• Save Money on School Lunches

Five Ways to Save...

On School Lunches
Stephanie Nelson, CouponMom.com


1. Inexpensive sandwiches don’t have to be boring - Change the type of bread you use to vary the standard sandwich.  Tortillas, pita bread, and deli sandwich thins are fun alternatives to sandwich bread and can be less expensive than 2 pieces of store-bought sandwich bread.  Watch for sales and freeze extras when they are "buy one, get one free."
2. Pass the Deli - Deli turkey or chicken can cost as must as $9 per pound.  You can easily bake sale-priced boneless chicken breasts at a cost of $2.50 per pound (cooked).  Simply slice for sandwiches or shred for chicken salad.  My kids love my homemade chicken salad, which is more interesting than deli meat because it has toasted nuts, grapes and celery for crunch.  Use light mayo to keep it healthy.  Stuff in a tortilla or pita pocket, or send it in a plastic dish to eat on its own.

3. Leftovers - Pastas, casseroles, chili or stew from dinner the night before make a great lunch in a thermos.  Be creative! Last night's meatloaf can make a good meatloaf sandwich. Slice up chicken breast and wrap with a tortilla. During kitchen clean-up, go ahead and store leftovers in individual servings in the fridge ready for lunches the next day.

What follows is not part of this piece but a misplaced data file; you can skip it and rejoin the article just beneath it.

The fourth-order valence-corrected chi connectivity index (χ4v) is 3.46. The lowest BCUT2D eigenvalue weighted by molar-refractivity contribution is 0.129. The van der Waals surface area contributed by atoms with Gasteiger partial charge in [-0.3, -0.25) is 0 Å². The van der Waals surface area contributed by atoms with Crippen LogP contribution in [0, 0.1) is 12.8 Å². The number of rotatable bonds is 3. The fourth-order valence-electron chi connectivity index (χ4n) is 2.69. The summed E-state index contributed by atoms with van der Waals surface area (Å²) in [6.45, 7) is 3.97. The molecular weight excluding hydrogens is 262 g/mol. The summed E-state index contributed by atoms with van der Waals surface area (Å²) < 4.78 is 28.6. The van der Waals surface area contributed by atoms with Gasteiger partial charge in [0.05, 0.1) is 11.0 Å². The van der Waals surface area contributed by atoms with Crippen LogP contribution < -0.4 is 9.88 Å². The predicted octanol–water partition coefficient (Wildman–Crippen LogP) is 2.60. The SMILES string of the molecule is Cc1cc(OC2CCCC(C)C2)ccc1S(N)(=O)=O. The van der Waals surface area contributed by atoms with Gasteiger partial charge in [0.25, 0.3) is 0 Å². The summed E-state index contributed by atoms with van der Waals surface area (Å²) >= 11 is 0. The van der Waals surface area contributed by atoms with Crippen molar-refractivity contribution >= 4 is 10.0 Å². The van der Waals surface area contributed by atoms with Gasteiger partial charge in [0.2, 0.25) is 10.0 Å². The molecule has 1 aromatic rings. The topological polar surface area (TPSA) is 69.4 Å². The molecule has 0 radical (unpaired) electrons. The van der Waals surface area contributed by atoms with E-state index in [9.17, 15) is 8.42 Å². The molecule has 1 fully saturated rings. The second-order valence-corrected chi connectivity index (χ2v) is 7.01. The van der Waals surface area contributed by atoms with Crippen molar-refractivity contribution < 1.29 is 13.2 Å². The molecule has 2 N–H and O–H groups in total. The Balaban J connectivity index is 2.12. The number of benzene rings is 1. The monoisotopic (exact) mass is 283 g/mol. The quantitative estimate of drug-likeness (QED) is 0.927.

4. Fruit and veggies are easy to eat -  And, they are less likely to be thrown away if they are sliced and ready to eat. Grapes and cherries (in season) are easier to eat than a whole apple. Instead of sending just celery sticks, add peanut butter and raisins.  Or if your students can get ranch salad dressing at the cafeteria, remind them that it goes great along with carrot sticks and other veggies. 

5. Slice your own fruits and vegetables - Don't pay for the price of convenience.  I follow a "5 minute rule".  If it takes less than 5 minutes to prep food than it's worth doing!  For example, cutting your own carrots instead of buying baby carrots takes less than 5 minutes.  If you equate the time used with the premium price of pre-cut carrots, it would be as if you were paying someone $37 an hour to cut your carrots.  Save big by cutting your own apples and washing your own lettuce instead of sending bagged lettuce for salads.  

Stephanie Nelson is the Coupon Mom. With more than 6 million members, Coupon Mom gives members access to thousands of printable coupons for groceries, restaurants and more. As the nation’s top expert in couponing across the country, Stephanie has been on every major national television talk show and taught millions how to save money for the past 11 years. She has been called ‘”the rock star of the recession” by the Washington Post and her book, The Coupon Mom’s Guide to Cutting Your Grocery Bills in Half, is a New York Times best seller.

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